Up next: A return trip to Berlin, this time with The Professor and He Who Can't Beat Me at FIFA 12, to take in one of Europe's most vibrant cities and watch the Bundesliga champions play Hertha Berlin.

07 February 2012

Not Prague, Part 10: Return to Vienna (or: Our Opera House is Your House)

I attended an opera tonight. Whoever lives closest to my Mom, please knock on her door and make sure she can get back off the floor. As for the rest of you, I'll follow up by telling you what I wore: a blue hooded sweatshirt, jeans and hiking boots.

Such is life when one decides, at the last minute, to attend a show at the Vienna State Opera House, which offers standing-room tickets for every show starting about 80 minutes before the curtain rises. The Opera House runs shows from the fall to the end of spring, and it often produces a new opera every night. That, along with the accessibility of standing-room tickets, makes it a popular destination for tourists (actual opera lovers optional).

I had just completed a walk past some of Vienna's biggest, most audacious buildings when I realized I was standing at the Opera House. With no other plans for the veening, I figured I might as well see if there were tickets available. I met travelers from Seoul and Beijing, and we decided to go in together after we were finally let in out of the cold. We were directed down the hall where we found a very helful person with a handful of what looked like tickets. They were, in fact, programs for 90 Euro cents, and this being our first opera, we told ourselves, geez, these are pretty basic tickets. We eventually found the correct booth and bought standing-area seats, in the back facing the stage, for 4 Euros.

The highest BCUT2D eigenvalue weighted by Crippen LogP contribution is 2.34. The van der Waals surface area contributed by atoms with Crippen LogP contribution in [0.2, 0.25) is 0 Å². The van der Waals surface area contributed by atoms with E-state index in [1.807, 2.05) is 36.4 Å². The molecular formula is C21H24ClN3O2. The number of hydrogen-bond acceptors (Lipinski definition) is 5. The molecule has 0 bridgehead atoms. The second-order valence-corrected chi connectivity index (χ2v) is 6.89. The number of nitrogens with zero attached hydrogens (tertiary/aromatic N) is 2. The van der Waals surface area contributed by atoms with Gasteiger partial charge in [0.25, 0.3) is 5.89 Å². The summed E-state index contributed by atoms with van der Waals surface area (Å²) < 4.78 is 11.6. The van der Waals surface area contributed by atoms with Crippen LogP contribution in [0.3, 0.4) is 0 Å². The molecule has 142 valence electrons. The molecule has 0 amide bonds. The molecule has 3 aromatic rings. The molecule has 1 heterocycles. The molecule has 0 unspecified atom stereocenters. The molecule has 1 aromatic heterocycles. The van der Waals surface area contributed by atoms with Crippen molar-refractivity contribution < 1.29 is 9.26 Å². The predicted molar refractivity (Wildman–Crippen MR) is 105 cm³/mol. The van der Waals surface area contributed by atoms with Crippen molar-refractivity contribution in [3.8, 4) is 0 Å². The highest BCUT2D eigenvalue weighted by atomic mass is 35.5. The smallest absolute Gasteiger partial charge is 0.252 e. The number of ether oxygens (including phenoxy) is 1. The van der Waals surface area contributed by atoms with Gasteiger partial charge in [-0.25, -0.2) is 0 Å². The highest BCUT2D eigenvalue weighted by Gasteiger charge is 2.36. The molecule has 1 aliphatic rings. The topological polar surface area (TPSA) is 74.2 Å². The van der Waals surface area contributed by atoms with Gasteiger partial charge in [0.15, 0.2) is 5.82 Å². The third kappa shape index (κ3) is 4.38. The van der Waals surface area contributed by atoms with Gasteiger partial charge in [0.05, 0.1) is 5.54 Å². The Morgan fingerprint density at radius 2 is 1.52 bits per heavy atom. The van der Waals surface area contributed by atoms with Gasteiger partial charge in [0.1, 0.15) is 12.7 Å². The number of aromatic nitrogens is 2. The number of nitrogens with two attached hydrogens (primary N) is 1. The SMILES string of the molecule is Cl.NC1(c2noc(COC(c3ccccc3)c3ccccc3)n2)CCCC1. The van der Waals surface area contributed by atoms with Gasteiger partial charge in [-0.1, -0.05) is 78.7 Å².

Our area featured a cross-section of sweatshirts, pullovers, suits and sweaters. Many of us had jeans on. (Those who bought reserved tickets were dressed more appropriately.) An usher handed us old white scarves to tie to the rail in front of us to mark our spots. In front of us was a small electronic screen that would show us the words, in English or German, that the performers would be singing. Before the show began, a female usher who had to be in her 20s stood in front of us and called out the etiquette: No whispering, no photos, no cell phones on, no leaving until one of the two 20-minute intermissions. And with a hush, the show began.

We watched Andrea Chenier, the story of a poet condemned to death during the French Revolution and his lover who chose to be executed with him rather than live without him. In other words, it was the second-saddest thing I saw this weekend.

29 January 2012


Next week I'm heading to Vienna, where the town center and one of its palaces is on UNESCO's World Heritage list, and Budapest, where the entire city, including the banks of the Danube, is listed as a World Heritage site. So naturally, the first thing I've done is ensure where I'll be watching the Super Bowl.

For the record, I'll be watching it here. You probably think this was an easy process. It wasn't.

01 January 2012